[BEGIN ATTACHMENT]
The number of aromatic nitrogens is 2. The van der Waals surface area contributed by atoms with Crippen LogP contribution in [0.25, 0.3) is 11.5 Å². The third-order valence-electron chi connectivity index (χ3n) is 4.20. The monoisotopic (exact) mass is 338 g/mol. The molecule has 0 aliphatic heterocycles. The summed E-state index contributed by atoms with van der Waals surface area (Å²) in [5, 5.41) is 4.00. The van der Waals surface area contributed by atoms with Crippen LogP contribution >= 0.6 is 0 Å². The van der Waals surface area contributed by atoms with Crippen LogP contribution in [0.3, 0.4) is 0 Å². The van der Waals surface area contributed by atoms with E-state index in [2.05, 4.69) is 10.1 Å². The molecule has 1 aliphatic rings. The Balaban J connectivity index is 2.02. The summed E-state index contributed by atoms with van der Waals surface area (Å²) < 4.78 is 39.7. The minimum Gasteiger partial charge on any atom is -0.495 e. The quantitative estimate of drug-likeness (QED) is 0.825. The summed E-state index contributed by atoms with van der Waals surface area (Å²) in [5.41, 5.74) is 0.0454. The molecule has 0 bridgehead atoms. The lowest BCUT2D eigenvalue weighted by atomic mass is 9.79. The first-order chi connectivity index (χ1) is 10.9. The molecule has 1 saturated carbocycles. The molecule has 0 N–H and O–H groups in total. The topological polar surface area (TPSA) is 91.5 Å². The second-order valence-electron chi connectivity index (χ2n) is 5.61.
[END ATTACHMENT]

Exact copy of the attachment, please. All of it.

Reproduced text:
The number of aromatic nitrogens is 2. The van der Waals surface area contributed by atoms with Crippen LogP contribution in [0.25, 0.3) is 11.5 Å². The third-order valence-electron chi connectivity index (χ3n) is 4.20. The monoisotopic (exact) mass is 338 g/mol. The molecule has 0 aliphatic heterocycles. The summed E-state index contributed by atoms with van der Waals surface area (Å²) in [5, 5.41) is 4.00. The van der Waals surface area contributed by atoms with Crippen LogP contribution >= 0.6 is 0 Å². The van der Waals surface area contributed by atoms with Crippen LogP contribution in [0.3, 0.4) is 0 Å². The van der Waals surface area contributed by atoms with E-state index in [2.05, 4.69) is 10.1 Å². The molecule has 1 aliphatic rings. The Balaban J connectivity index is 2.02. The summed E-state index contributed by atoms with van der Waals surface area (Å²) < 4.78 is 39.7. The minimum Gasteiger partial charge on any atom is -0.495 e. The quantitative estimate of drug-likeness (QED) is 0.825. The summed E-state index contributed by atoms with van der Waals surface area (Å²) in [5.41, 5.74) is 0.0454. The molecule has 0 bridgehead atoms. The lowest BCUT2D eigenvalue weighted by atomic mass is 9.79. The first-order chi connectivity index (χ1) is 10.9. The molecule has 1 saturated carbocycles. The molecule has 0 N–H and O–H groups in total. The topological polar surface area (TPSA) is 91.5 Å². The second-order valence-electron chi connectivity index (χ2n) is 5.61.